Just over a week ago, I found myself in a state of being that I do not remember ever experiencing before. I wasn’t physically feeling quite right—I was off. Light-headed, out of sorts…now some of this could have been the smoke in the air, but it was also accompanied with a lethargy. Not my usual way of being. I didn’t want to do anything really. I felt hopeless…..like I was at in a gray fog and I really didn’t want to find my way out…..Now, it did not last too long….just over 24 hours…..but it is not something I would like to experience often and would prefer never to experience again.
I have been fortunate enough to be someone who has been mentally well my entire life. During some difficult junctures in my life, I have sought counseling or spiritual coaching, but I have never really experienced ongoing anxiety. Grief, yes, but not depression. A blessing, I know. But, I think that last week’s experience of gray was a taste of depression.
Today we hear Jesus say: “Are you tired? Worn out? Burned out on religion? Come to me. Get away with me and you’ll recover your life. I’ll show you how to take a real rest. Walk with me and work with me—watch how I do it. Learn the unforced rhythms of grace. I won’t lay anything heavy or ill-fitting on you. Keep company with me and you’ll learn to live freely and lightly.” (The Message)
Beloved, I arrived in that gray fog because I was overwhelmed by all the negative situations that are realities in our world. The state of this creation as it is dying and seeing/feeling that first hand in the smoke from the Canadian fires; the decisions on a federal justice level that I consider to be taking steps back into racism and bigotry; local decisions on a county level to, again as I see it, do the same—act as if racism and bigotry is not an issue here. The injustices done to those on the economic margins. And a plethora of other big concerns. Another aspect of these realities is that I have to come face to face with the truth that many of my fellow citizens have a completely different understanding and vision of who they wish America to be, how they want this world to be—and, of course, there are always smaller, personal storms brewing within that get mixed up in the maelstrom.
Keep company with me and you’ll learn to live freely and lightly.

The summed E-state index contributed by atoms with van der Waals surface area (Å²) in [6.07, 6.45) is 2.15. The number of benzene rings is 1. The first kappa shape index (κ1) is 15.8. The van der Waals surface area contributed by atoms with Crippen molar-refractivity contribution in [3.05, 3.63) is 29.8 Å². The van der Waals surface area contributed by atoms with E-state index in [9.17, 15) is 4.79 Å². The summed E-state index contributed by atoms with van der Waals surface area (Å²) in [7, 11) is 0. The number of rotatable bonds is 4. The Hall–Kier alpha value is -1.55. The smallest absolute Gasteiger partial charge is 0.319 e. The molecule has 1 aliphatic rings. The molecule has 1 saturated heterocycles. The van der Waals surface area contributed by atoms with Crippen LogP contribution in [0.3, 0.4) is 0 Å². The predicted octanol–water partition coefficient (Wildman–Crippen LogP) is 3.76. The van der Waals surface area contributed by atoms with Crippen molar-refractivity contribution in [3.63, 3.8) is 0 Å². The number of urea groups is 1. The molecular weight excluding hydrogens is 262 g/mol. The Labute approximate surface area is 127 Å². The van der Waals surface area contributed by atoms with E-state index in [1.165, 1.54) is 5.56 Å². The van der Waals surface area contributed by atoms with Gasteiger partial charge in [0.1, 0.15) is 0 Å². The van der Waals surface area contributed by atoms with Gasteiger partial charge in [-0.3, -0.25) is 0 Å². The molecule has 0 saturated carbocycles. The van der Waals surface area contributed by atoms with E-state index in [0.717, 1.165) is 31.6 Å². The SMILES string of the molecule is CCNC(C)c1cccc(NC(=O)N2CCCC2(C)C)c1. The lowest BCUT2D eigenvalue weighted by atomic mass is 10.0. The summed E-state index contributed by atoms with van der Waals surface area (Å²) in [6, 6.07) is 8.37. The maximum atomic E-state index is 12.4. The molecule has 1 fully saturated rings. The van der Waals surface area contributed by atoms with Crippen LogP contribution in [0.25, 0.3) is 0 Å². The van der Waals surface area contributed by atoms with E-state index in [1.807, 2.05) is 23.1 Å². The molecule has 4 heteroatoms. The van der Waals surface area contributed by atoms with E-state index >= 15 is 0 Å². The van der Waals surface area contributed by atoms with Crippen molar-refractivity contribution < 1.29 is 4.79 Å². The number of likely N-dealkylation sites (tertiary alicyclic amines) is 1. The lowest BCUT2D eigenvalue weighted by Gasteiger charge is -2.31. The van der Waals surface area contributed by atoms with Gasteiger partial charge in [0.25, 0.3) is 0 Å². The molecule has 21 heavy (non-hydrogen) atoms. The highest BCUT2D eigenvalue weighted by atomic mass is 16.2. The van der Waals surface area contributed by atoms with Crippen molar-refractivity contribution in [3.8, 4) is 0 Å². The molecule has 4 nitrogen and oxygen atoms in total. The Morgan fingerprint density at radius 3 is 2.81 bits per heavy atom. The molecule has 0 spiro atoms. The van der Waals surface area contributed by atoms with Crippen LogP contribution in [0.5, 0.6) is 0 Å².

The first step from the bottom of the pit was telling my husband that I thought I may be experiencing depression. I named it. A little scary because it isn’t necessarily who I think myself to be. I didn’t feel ashamed but uncertain. I think the naming of it opened a window—a window still a bit out of my reach—but a window that shed some light into the gray and blew in some fresh air—and something to reach for. Because, Beloved, talking with people you love—particularly when it is about things that matter—that’s a form of prayer.
The second step is really a step that was put into place long before this period of gray began—the practice of intentional, set-aside-time-for prayer. Now, this part of my prayer life hasn’t always been rich; even since I became a priest. Like anyone I have dry spells and valleys. But especially since I have been involved with the Center for Clergy Renewal and my immersion last summer, my prayer life has been consistent. That consistency (some days rich and some days shallow) has built a strong grounding, a centering. And it provided me a path out of the fog.
And the trick is: letting go. Really. Letting go.
As I sat with the Holy, I came to realize that what was beating me down was my holding onto things that are outside of my control—-I was worrying about how other people were acting, climate change, the state of our nation, the state of our community, homelessness, poverty, injustice, my children’s and grandchildren’s lives…..
Now, these are all things we are to be concerned with—but I was dealing with them at the wrong level. Let me explain
Let’s think of it like this: in our lives, there are two circles: the Circle of Control and the Circle of Concern. What sent me over the edge is that I was overwhelmed by all the things in the Circle of Concern–all those things in pink—again, legitimate concerns and things we should be willing to do something about and adjust our behaviors due to them—but I lost my focus on the Circle of Control: those items in green. What I can actually do.
After naming my depression to Murray, instead of allowing the call to “just do nothing and retreat from humanity” have its way with me, I turned to the other whisper: Come to me. Get away with me and you’ll recover your life.